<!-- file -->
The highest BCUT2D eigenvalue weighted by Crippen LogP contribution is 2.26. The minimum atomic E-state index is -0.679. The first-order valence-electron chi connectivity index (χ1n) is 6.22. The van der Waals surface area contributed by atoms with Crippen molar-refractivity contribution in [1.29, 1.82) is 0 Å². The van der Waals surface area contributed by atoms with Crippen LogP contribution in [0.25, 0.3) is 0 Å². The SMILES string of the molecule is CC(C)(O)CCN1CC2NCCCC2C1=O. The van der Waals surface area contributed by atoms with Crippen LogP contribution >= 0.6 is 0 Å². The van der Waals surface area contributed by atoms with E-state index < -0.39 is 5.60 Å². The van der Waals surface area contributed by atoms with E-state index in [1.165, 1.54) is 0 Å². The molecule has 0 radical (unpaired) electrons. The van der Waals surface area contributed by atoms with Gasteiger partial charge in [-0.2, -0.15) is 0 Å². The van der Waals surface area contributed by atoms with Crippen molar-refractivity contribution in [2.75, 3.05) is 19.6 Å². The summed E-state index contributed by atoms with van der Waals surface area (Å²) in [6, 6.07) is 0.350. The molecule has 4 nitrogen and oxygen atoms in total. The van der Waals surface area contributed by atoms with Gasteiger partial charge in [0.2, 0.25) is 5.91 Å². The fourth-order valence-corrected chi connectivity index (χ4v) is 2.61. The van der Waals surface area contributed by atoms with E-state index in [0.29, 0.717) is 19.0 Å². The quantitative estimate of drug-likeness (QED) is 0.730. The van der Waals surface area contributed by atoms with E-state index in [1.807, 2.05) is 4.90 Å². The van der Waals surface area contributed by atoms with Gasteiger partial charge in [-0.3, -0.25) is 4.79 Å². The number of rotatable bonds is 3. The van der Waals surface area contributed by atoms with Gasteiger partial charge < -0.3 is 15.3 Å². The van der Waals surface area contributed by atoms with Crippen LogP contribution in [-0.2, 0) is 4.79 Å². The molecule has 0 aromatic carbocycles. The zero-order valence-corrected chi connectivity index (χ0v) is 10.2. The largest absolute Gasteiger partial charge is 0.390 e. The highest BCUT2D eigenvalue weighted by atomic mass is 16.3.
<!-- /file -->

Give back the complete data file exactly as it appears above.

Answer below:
The highest BCUT2D eigenvalue weighted by Crippen LogP contribution is 2.26. The minimum atomic E-state index is -0.679. The first-order valence-electron chi connectivity index (χ1n) is 6.22. The van der Waals surface area contributed by atoms with Crippen molar-refractivity contribution in [1.29, 1.82) is 0 Å². The van der Waals surface area contributed by atoms with Crippen LogP contribution in [0.25, 0.3) is 0 Å². The SMILES string of the molecule is CC(C)(O)CCN1CC2NCCCC2C1=O. The van der Waals surface area contributed by atoms with Crippen LogP contribution >= 0.6 is 0 Å². The van der Waals surface area contributed by atoms with E-state index < -0.39 is 5.60 Å². The van der Waals surface area contributed by atoms with E-state index in [1.165, 1.54) is 0 Å². The molecule has 0 radical (unpaired) electrons. The van der Waals surface area contributed by atoms with Gasteiger partial charge in [-0.2, -0.15) is 0 Å². The van der Waals surface area contributed by atoms with Crippen molar-refractivity contribution in [2.75, 3.05) is 19.6 Å². The summed E-state index contributed by atoms with van der Waals surface area (Å²) in [6, 6.07) is 0.350. The molecule has 4 nitrogen and oxygen atoms in total. The van der Waals surface area contributed by atoms with Gasteiger partial charge in [0.2, 0.25) is 5.91 Å². The fourth-order valence-corrected chi connectivity index (χ4v) is 2.61. The van der Waals surface area contributed by atoms with E-state index in [0.29, 0.717) is 19.0 Å². The quantitative estimate of drug-likeness (QED) is 0.730. The van der Waals surface area contributed by atoms with E-state index in [1.807, 2.05) is 4.90 Å². The van der Waals surface area contributed by atoms with Gasteiger partial charge in [-0.3, -0.25) is 4.79 Å². The number of rotatable bonds is 3. The van der Waals surface area contributed by atoms with Gasteiger partial charge < -0.3 is 15.3 Å². The van der Waals surface area contributed by atoms with Crippen LogP contribution in [-0.2, 0) is 4.79 Å². The molecule has 0 aromatic carbocycles. The zero-order valence-corrected chi connectivity index (χ0v) is 10.2. The largest absolute Gasteiger partial charge is 0.390 e. The highest BCUT2D eigenvalue weighted by atomic mass is 16.3.